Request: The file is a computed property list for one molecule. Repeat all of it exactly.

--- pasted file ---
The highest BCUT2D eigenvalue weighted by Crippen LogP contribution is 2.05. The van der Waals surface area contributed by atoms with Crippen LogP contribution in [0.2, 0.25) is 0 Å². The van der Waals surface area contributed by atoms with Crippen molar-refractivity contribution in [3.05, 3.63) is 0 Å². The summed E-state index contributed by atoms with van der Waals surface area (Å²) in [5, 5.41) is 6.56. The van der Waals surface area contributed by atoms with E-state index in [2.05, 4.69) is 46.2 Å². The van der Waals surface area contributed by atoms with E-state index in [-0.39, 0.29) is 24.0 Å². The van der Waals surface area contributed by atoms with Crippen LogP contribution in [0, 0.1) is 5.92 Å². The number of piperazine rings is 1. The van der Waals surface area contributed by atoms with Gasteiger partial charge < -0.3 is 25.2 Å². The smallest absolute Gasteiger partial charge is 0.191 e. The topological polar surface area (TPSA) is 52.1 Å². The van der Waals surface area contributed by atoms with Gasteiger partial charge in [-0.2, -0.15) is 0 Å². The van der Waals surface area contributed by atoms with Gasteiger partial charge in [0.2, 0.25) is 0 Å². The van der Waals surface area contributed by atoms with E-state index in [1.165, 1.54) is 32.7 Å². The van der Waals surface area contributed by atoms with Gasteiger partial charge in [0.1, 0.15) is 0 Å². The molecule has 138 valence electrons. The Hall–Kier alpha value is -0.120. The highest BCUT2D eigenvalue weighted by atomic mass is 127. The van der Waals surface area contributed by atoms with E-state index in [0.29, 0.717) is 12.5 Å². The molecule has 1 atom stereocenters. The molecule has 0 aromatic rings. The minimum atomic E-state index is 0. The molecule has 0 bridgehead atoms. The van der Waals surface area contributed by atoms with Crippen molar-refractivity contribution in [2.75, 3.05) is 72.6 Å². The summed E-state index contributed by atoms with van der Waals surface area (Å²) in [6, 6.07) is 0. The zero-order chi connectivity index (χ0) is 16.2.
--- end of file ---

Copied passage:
The highest BCUT2D eigenvalue weighted by Crippen LogP contribution is 2.05. The van der Waals surface area contributed by atoms with Crippen LogP contribution in [0.2, 0.25) is 0 Å². The van der Waals surface area contributed by atoms with Crippen molar-refractivity contribution in [3.05, 3.63) is 0 Å². The summed E-state index contributed by atoms with van der Waals surface area (Å²) in [5, 5.41) is 6.56. The van der Waals surface area contributed by atoms with E-state index in [2.05, 4.69) is 46.2 Å². The van der Waals surface area contributed by atoms with E-state index in [-0.39, 0.29) is 24.0 Å². The van der Waals surface area contributed by atoms with Crippen LogP contribution in [0, 0.1) is 5.92 Å². The number of piperazine rings is 1. The van der Waals surface area contributed by atoms with Gasteiger partial charge < -0.3 is 25.2 Å². The smallest absolute Gasteiger partial charge is 0.191 e. The topological polar surface area (TPSA) is 52.1 Å². The van der Waals surface area contributed by atoms with Gasteiger partial charge in [-0.2, -0.15) is 0 Å². The van der Waals surface area contributed by atoms with Gasteiger partial charge in [0.2, 0.25) is 0 Å². The van der Waals surface area contributed by atoms with E-state index in [1.165, 1.54) is 32.7 Å². The van der Waals surface area contributed by atoms with Gasteiger partial charge in [0.1, 0.15) is 0 Å². The molecule has 138 valence electrons. The Hall–Kier alpha value is -0.120. The highest BCUT2D eigenvalue weighted by atomic mass is 127. The van der Waals surface area contributed by atoms with E-state index in [0.29, 0.717) is 12.5 Å². The molecule has 1 atom stereocenters. The molecule has 0 aromatic rings. The minimum atomic E-state index is 0. The molecule has 0 bridgehead atoms. The van der Waals surface area contributed by atoms with Crippen molar-refractivity contribution in [2.75, 3.05) is 72.6 Å². The summed E-state index contributed by atoms with van der Waals surface area (Å²) in [6, 6.07) is 0. The zero-order chi connectivity index (χ0) is 16.2.